“[Advanced Towing] tows as many cars as fast as possible,” Witte said. “And acted without regard for the law or safety… we need to hold the defense accountable.”
In his closing arguments, Advanced Towing’s attorney, Chap Petersen — who’s also a state senator — defended his client from these allegations.
Virginia Attorney General Mark Herring’s lawsuit against Advance Towing, long accused by many of predatory towing, finally went to trial this week.
During two days of arguments, the AG’s office honed in on the towing company for what they considered to to be unsafe towing practices, overstepping their authority, and allowing unregistered drivers to tow.
Saying that both the county and consumers don’t have much recourse on these matters, Assistant Attorney General Erin Witte made the point that the responsibility was on the Commonwealth to hold Advanced Towing accountable.
“If we don’t do it, it won’t happen,” she said during her opening arguments and speaking to Chief Judge William Newman.
The AG’s office is seeking an injunction to end Advanced Towing’s “illegal practices,” restitution for consumers, plus civil penalties, and attorney’s costs and fees.
While the case was initially supposed to be wrapped up within two days, Judge Newman ruled to allow it to extend to a third day for closing arguments on Oct. 20. A decision by the judge is expected shortly after that.
It was back in June 2020 when the Commonwealth of Virginia filed a lawsuit against Advanced Towing for conduct the state deemed to be “frequently predatory, aggressive, overreaching and illegal.” However, it took 16 months of motions, requests for information, and withdrawn trial dates to get to this point.
It’s undisputed that Advanced Towing’s tactics have angered scores of drivers, unhappy with being towed, including former ESPN reporter Britt McHenry, Amazon delivery drivers, and others. One person has even set up and, for years, maintained a website dedicated to exposing alleged wrongdoing by Advanced, after his Jeep was reportedly damaged while being towed in 2016.
Advanced has argued repeatedly that it is providing a necessary service by towing vehicles that are trespassing on private parking lots. But those being towed nonetheless frequently vent frustration, often prompting calls to police over disputes at the Advanced lot in Ballston.
Sometimes it goes further. In January 2020, an Uber driver trying to drive out of the lot without paying struck owner John O’Neill at the company’s lot. During his testimony during this trial, O’Neill referred to this as his “accident” and said it has caused him severe medical issues.
The company’s attorney Chap Petersen, who is also a Virginia state Senator, acknowledged that there are a lot of people who are pretty upset with his client.
“This lawsuit isn’t about much. There were 40,000 tows in Arlington [since 2017]. That’s a lot of unhappy people, sure.” said Petersen. “But [those tows] weren’t illegal.”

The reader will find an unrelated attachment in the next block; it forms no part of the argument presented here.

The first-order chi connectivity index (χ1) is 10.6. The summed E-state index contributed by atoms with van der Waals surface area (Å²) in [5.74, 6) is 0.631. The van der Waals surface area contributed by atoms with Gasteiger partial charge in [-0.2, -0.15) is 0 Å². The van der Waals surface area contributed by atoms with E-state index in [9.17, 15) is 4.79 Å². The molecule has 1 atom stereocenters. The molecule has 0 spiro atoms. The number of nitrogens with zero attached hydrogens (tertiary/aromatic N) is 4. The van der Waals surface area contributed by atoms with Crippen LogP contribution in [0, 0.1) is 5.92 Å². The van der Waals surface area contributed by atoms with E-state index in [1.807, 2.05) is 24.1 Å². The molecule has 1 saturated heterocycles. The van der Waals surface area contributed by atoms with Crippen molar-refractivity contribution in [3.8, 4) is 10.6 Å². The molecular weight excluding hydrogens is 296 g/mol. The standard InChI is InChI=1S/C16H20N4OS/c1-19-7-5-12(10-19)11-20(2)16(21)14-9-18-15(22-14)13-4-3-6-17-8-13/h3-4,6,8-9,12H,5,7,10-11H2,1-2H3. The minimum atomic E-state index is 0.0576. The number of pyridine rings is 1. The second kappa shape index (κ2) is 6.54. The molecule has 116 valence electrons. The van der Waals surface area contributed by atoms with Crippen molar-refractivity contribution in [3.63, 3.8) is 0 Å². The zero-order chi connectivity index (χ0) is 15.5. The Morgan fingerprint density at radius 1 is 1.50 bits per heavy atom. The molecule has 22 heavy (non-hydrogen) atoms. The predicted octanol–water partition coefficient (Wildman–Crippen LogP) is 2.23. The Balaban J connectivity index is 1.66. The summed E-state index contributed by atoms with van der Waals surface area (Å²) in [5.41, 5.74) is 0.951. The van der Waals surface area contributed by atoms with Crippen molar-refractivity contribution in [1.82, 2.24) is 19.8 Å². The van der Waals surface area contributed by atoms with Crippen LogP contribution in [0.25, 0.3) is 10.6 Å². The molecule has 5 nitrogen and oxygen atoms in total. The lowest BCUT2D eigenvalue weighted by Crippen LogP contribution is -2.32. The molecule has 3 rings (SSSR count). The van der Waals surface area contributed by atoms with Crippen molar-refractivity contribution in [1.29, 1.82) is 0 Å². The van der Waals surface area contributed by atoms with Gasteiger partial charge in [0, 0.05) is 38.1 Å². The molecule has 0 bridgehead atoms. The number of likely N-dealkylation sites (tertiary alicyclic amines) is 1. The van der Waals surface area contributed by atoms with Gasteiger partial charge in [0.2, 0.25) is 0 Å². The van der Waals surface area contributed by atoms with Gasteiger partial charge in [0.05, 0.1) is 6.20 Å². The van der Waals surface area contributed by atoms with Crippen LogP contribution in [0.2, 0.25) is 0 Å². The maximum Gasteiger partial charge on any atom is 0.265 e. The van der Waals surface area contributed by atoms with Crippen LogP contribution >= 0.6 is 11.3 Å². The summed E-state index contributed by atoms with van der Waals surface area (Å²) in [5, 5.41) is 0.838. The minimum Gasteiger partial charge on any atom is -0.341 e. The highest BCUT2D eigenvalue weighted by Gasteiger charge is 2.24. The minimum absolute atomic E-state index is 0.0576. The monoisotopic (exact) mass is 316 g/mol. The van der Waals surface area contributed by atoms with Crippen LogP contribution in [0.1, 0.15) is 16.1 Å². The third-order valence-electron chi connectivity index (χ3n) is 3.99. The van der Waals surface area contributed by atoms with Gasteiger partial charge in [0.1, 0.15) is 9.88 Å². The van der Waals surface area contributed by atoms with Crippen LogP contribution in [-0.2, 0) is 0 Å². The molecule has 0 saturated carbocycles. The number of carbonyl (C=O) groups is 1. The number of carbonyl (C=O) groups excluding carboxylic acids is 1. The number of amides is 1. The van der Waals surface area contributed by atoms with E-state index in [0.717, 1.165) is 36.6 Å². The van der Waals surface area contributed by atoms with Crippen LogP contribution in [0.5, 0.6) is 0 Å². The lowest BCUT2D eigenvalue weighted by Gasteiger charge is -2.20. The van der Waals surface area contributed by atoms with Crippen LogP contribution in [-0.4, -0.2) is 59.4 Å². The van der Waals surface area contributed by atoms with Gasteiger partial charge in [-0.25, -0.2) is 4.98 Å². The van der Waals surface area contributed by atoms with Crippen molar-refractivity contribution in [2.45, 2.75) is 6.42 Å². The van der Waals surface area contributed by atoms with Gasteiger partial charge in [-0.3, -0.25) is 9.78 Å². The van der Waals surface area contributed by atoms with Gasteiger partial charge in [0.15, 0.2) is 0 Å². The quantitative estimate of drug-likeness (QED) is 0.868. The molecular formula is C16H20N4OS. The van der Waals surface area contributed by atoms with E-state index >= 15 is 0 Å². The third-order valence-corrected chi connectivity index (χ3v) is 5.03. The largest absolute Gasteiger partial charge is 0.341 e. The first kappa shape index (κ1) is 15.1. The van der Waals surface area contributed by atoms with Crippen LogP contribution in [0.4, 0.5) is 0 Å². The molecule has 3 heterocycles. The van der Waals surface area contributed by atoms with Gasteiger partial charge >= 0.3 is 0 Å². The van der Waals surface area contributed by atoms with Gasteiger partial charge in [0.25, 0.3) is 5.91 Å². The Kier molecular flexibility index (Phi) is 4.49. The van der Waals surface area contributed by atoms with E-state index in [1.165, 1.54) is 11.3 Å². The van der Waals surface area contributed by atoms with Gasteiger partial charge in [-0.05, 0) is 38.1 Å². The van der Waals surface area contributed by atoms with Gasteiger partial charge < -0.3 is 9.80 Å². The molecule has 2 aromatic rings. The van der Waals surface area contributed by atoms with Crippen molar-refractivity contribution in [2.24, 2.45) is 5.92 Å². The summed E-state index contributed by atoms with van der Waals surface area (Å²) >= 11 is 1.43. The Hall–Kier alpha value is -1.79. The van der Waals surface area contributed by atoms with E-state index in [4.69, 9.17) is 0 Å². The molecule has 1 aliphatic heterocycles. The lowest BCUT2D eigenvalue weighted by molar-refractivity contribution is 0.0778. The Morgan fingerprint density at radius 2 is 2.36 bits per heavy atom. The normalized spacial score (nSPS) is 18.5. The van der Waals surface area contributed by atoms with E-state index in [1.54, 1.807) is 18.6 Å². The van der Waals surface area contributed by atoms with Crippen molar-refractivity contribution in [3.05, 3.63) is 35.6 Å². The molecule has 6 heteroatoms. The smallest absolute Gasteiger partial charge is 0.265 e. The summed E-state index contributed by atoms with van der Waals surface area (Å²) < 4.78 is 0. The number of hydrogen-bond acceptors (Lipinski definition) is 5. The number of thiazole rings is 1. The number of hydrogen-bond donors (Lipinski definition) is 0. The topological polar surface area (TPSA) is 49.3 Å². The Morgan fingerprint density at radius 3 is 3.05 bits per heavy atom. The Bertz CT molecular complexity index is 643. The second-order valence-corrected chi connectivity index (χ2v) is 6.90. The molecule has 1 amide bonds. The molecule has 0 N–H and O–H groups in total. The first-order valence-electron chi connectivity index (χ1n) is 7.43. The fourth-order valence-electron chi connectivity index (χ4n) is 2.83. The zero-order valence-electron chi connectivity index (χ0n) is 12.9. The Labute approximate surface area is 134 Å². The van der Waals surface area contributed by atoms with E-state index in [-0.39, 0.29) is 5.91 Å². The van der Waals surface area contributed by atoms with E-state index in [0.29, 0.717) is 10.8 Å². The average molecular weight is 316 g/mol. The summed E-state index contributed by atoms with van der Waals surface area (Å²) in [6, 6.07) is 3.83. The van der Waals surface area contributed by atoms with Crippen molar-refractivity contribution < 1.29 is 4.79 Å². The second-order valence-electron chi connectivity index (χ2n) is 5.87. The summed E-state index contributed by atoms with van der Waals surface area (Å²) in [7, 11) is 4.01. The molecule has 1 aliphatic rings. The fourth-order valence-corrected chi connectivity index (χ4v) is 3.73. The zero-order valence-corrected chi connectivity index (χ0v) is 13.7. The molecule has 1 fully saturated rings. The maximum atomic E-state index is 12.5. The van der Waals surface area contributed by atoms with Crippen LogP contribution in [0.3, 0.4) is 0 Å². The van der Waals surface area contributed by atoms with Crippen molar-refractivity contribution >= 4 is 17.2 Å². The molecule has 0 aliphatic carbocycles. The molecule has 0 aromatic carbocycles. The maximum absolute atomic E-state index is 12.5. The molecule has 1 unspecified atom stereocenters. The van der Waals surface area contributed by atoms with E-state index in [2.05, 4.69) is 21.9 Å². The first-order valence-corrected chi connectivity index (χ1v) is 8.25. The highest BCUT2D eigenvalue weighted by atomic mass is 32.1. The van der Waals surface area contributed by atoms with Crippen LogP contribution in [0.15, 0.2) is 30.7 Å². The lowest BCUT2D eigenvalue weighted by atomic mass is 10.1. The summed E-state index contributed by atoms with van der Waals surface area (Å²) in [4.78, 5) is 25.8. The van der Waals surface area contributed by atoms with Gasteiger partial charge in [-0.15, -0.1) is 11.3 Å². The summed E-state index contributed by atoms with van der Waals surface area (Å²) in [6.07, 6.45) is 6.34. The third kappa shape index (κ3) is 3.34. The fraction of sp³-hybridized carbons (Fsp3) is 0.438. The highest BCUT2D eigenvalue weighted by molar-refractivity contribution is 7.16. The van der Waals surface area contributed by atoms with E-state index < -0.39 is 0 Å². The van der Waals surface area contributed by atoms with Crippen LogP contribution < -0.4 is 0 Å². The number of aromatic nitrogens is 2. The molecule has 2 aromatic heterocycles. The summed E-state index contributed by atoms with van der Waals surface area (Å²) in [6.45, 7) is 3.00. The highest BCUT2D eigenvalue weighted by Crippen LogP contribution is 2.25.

But the question before the court is whether the actions of Advanced Towing are actually illegal despite the company’s assertions to the contrary.
The days-long trial examined a number of alleged bad practices of Advanced Towing, including towing of police vehicles, towing without proper authority, not properly securing vehicles while towing, the safety and professionalism of Advanced Towing employees, if contracts with property owners were properly signed and up to date, the registration status of drivers, and whether towing signage and markings were clear enough for consumers.
To make their case, the AG’s office brought a parade of witnesses to the stand. Among them were several Arlington County police officers, Advanced Towing employees, and people who have had their cars towed.
The police officers testified they had written a number of tickets over the last several years to Advanced Towing, related to improper towing due to safety straps not being applied and not securing the load properly.
Consumers spoke at length about their experiences being towed. One witness recounted having her car towed from her own co-op residence parking lot.
Although she eventually got her car back without paying a fee, she recounted how much time and stress it caused her.
“I was devastated,” she said on the witness stand.
Several witnesses spoke about the “unprofessional” interactions they had with Advanced Towing employees, including one woman who said she was aggressively accosted at the company’s tow yard, which made her feel unsafe.
While the company operates throughout Arlington County as well as in parts of Fairfax County, a lot of time was spent on their towing authority and practices related to a Wilson Blvd parking lot near Ballston that’s used by Gold’s Gym, &Pizza, and bicycle store Spokes Etc.
Local residents on the witness stand (some appearing virtually) recounted their times of running into one of these businesses, only to have their vehicles towed within minutes.
Langston Blvd Plan Meets Resistance — “Following this May’s release of area planning maps and a presentation on density from consultant AECOM, a furious screed was published by Lyon Village Civic Association president John Carten. Though the process is still in the community engagement phase that precedes concrete recommendations, the hint of possible changes in the General Land Use Plan prompted the Lyon Village group to predict a parade of horribles.” [Falls Church News-Press]